kubectl port-forward --namespace default svc/mongodb 27017:27017 &
    
  • Create a directory for the backup files and make it the current working directory:

    mkdir mybackup
    chmod o+w mybackup
    cd mybackup
    
  • Back up the contents of all the databases to the current directory using the mongodump tool. If this tool is not installed on your system, use Bitnami's MongoDB Docker image to perform the backup, as shown below:

    docker run --rm --name mongodb -v $(pwd):/app --net="host" bitnami/mongodb:latest mongodump -u root -p $MONGODB_ROOT_PASSWORD -o /app
    

    Here, the --net parameter lets the Docker container use the host's network stack and thereby gain access to the forwarded port. The mongodump command connects to the MongoDB service and creates backup files in the /app directory, which is mapped to the current directory (mybackup/) on the Docker host with the -v parameter. Finally, the --rm parameter deletes the container after the mongodump command completes execution.

  • Stop the service port forwarding by terminating the corresponding background process.

At the end of this step, the backup directory should contain the data from your running MongoDB deployment.

Step 2: Restore data with mongorestore

The next step is to create an empty MongoDB deployment on the destination cluster and restore the data into it. You can also use the procedure shown below with a MongoDB deployment in a separate namespace in the same cluster.

  • Create a new MongoDB deployment. Replace the PASSWORD placeholder with the database administrator password.

    helm repo add bitnami https://charts.bitnami.com/bitnami
    helm install mongodb-new bitnami/mongodb \
        --set replicaSet.enabled=true \
        --set mongodbRootPassword=PASSWORD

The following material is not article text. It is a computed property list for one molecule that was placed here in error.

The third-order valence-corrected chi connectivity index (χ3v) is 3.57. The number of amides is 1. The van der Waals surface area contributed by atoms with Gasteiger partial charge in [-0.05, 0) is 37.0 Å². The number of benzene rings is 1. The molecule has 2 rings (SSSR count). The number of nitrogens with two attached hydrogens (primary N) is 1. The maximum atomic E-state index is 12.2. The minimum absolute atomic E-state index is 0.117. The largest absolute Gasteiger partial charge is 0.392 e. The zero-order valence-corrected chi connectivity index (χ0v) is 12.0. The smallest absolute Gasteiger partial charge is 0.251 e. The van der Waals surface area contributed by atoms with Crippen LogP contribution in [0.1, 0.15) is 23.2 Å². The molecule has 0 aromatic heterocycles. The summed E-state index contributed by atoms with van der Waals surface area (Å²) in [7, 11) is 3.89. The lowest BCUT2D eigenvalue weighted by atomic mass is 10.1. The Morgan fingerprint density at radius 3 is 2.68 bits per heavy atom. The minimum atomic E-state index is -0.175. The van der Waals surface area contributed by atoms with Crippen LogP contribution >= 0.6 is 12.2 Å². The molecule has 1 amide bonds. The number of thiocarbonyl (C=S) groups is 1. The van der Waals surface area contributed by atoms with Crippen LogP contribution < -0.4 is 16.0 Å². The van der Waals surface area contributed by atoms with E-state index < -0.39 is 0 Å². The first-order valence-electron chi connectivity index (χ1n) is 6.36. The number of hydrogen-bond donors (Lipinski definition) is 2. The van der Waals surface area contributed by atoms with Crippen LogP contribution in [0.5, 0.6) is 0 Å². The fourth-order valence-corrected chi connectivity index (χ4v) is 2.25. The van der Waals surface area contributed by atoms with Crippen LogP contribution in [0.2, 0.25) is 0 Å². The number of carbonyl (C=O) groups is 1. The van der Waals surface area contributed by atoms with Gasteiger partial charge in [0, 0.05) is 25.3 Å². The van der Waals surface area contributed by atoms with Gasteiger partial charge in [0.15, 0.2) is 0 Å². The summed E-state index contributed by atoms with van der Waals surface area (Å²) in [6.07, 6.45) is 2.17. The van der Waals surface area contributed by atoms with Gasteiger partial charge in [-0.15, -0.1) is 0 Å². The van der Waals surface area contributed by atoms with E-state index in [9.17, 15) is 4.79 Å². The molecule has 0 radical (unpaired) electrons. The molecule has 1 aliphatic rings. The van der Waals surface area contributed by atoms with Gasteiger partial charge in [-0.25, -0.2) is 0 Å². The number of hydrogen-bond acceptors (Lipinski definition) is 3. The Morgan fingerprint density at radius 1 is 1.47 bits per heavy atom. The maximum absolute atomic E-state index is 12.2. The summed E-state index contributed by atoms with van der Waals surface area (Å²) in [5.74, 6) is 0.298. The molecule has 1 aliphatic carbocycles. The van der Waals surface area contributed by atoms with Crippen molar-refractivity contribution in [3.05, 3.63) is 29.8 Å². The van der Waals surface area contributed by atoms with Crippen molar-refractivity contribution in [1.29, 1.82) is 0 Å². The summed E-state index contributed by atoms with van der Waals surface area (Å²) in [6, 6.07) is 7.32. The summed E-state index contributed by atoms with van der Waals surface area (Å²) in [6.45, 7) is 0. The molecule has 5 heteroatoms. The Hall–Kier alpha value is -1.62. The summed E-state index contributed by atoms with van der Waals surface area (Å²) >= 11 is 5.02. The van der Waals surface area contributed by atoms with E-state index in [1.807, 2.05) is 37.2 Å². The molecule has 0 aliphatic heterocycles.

• Create an environment variable with the password for the new deployment:

    export MONGODB_ROOT_PASSWORD=$(kubectl get secret --namespace default mongodb-new -o jsonpath="{.data.mongodb-root-password}" | base64 --decode)
    
  • Forward the MongoDB service port for the new deployment and place the process in the background:

    kubectl port-forward --namespace default svc/mongodb-new 27017:27017 &
    
  • Restore the contents of the backup into the new release using the mongorestore tool. If this tool is not available on your system, mount the directory containing the backup files as a volume in Bitnami's MongoDB Docker container and use the mongorestore client tool in the container image to import the backup into the new cluster, as shown below:

    cd mybackup
    docker run --rm --name mongodb -v $(pwd):/app --net="host" bitnami/mongodb:latest mongorestore -u root -p $MONGODB_ROOT_PASSWORD /app
    

    Here, the -v parameter mounts the current directory (containing the backup files) to the container's /app path. Then, the mongorestore client tool is used to connect to the new MongoDB service and restore the data from the original deployment. As before, the --rm parameter destroys the container after the command completes execution.

  • Stop the service port forwarding by terminating the background process.